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Apr 27, 2007 8:40 am

Friday Notes

Ben Hoyle,"Publisher makes lite work of the classics," TimesOnline, 14 April, reports on Orion Books' new line of classics, cut by 40% to make them more appealing to modern readers. I confess to having read, many times over, my brother's large collection of Classics Illustrated after World War II, but they peaked my interest in subsequently reading the real thing. The Orion short editions seem unlikely to have that effect.

Kazim Ali,"Culture of Fear: Poetry Professor Becomes Terror Suspect," Alternet, 24 April, describes his experience of recycling while being brown. Hat tip.

Anthony Grafton,"Clio and the Bloggers," Perspectives, May, is an introduction to the history blogosphere by the Vice President of the AHA's Professional Division. Grafton understands it well and it's wonderful to have his public recognition of so many of Cliopatria's friends. I've learned much from Professor Grafton's participation in discussions at several blogs. Among other things, he's an editor of the Journal of the History of Ideas, which has recently launched its own blog. We'll be adding it to Cliopatria's History Blogroll.

Tamar Lewin,"Dean of Admissions at M. I. T. Resigns," NYT, 26 April; and Zachary M. Seward,"MIT Admissions Dean Resigns; Admits Misleading School on Credentials," Harvard Crimson, 26 April, tell the sad story of M. I. T.'s respected Marilee Jones, who fabricated degrees during her 28 years at the school. I am deeply ambivalent about this kind of punishment. I've often written about Will Herberg here at Cliopatria. Like Jones, he'd fabricated all of his academic degrees. So, on that level, Will was an academic fraud. But he was much more than that. Will Herberg was the finest teacher I ever had -- more learned than any other. He was my rabbi. I can't imagine that Drew University would have been a better place without him. I can't imagine that Mt. Holyoke would be a better place without Joe Ellis. I suspect that M. I. T. won't be a better place now that Jones is no longer there.

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Alan Allport - 4/27/2007

"It seems to me that Mt. Holyoke was wiser than MIT. It didn't toss away two or three decades of experience. It suspended a professor for a year and forced him out of his administrative position."

Since Ms. Jones' three decades of experience were entirely administrative, it's not clear to me what relevance you think the Holyoke example has. What would you have her do instead? In fact, once her deception was revealed, any professional usefulness she may have once possessed immediately disappeared. How could an admissions director with her record continue to preach about probity to undergraduate applicants with a straight face? Students would treat her with contempt - and rightly so. MIT has taken the only possible action. Indeed, the one slight redeeming feature of this otherwise sordid tale is that Ms. Jones appears to have had the common sense to recognize the hopelessness of her position.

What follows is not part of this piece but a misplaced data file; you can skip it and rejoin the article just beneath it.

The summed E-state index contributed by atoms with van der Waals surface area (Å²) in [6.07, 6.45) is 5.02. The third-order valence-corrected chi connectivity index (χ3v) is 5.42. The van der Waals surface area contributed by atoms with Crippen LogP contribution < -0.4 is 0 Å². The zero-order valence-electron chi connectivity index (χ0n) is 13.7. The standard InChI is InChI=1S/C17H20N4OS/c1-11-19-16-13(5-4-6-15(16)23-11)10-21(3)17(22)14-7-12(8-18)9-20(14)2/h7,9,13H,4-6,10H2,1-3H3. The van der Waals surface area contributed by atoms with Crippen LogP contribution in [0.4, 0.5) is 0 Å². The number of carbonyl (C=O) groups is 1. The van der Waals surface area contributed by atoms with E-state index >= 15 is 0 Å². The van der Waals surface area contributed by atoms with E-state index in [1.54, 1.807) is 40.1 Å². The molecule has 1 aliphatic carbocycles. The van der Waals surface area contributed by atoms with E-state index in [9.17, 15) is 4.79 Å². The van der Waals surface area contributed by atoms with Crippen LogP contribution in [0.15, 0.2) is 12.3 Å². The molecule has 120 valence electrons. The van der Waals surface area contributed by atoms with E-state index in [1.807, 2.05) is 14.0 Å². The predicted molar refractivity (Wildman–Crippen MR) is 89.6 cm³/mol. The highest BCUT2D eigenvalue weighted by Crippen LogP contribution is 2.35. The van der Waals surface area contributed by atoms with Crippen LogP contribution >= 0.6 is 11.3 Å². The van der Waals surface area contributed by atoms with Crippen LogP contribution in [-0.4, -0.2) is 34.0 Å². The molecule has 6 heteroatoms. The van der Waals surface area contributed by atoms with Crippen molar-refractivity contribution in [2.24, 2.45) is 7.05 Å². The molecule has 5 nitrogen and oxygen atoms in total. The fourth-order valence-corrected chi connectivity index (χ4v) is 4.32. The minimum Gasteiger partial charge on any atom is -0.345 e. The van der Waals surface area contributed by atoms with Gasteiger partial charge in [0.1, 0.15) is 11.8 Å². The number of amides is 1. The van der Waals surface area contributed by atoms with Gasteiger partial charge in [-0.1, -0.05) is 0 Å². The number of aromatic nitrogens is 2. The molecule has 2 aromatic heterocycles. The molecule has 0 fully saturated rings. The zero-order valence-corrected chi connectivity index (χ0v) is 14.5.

Ralph E. Luker - 4/27/2007

If the academic community needs to sharpen up its judgment of members, then you'll certainly want to move beyond mere credentials to removing those who have them but allowed their heads to die -- oh, ten, twenty, or thirty years ago. (I'm not discounting credentials. I've got more than my share and a lot of good they did me.) And, it seems to me that Mt. Holyoke was wiser than MIT. It didn't toss away two or three decades of experience. It suspended a professor for a year and forced him out of his administrative position.

Alan Allport - 4/27/2007

In this case, Ralph, I'm not very impressed by the "let him who is without sin ..." defense. Do you equate occasional lapses of judgment with a quarter-century of systematic, knowing fraud? Nor, after six years of obtaining a Ph.D. at considerable personal sacrifice, am I much inclined to nod approvingly at how "arbitrary and artificial" qualifications are. The question is simple: do we take breaches of trust seriously, or not? Ms. Jones is not some Hardyesque figure of tragedy; she is a woman who has enjoyed decades of power, prestige, and (I'm sure) ample compensation based on systematic deception, and she was in no hurry to give up any of these things. Do you think that she would have behaved with similar conciliatory heming and hawing if a student had misrepresented his credentials to MIT so gratuitously? The academic community badly needs to become more judgmental of its members, not less. This wishy-washy 'understanding' of what was a straightforward calculated lie helps no-one.

Ralph E. Luker - 4/27/2007

Indeed, I do have ambivalent feelings about Jones's dismissal. a) if you manage to live a life in which there is no lie in your past, you'll have done well; b) the credentialing process, itself, is fairly arbitrary and artificial. How many deadheads do you know who have doctorates? and c) institutions as strong as MIT ought to be self-secure enough to acknowledge that her 28 years of exemplary contributions in her field ought to justify ignoring her felt need to have "credentials". It's the felt need that we create by our job requirements that leads people to fabricate credentials. That's no excuse, but it's an explanation.

Alan Allport - 4/27/2007

She's an admissions officer who's been lying about her academic credentials since 1979 and you think her dismissal is something to feel ambivalent about?!?

Rita: Will they sack you?

Dr. Frank Bryant: Good God no. That would involve making a decision. Pissed is all right. To get the sack, it would have to be rape on a grand scale. And not just with students, either. That would only amount to a slight misdemeanour. No, for dismissal it would have to be nothing less than buggering the Bursar.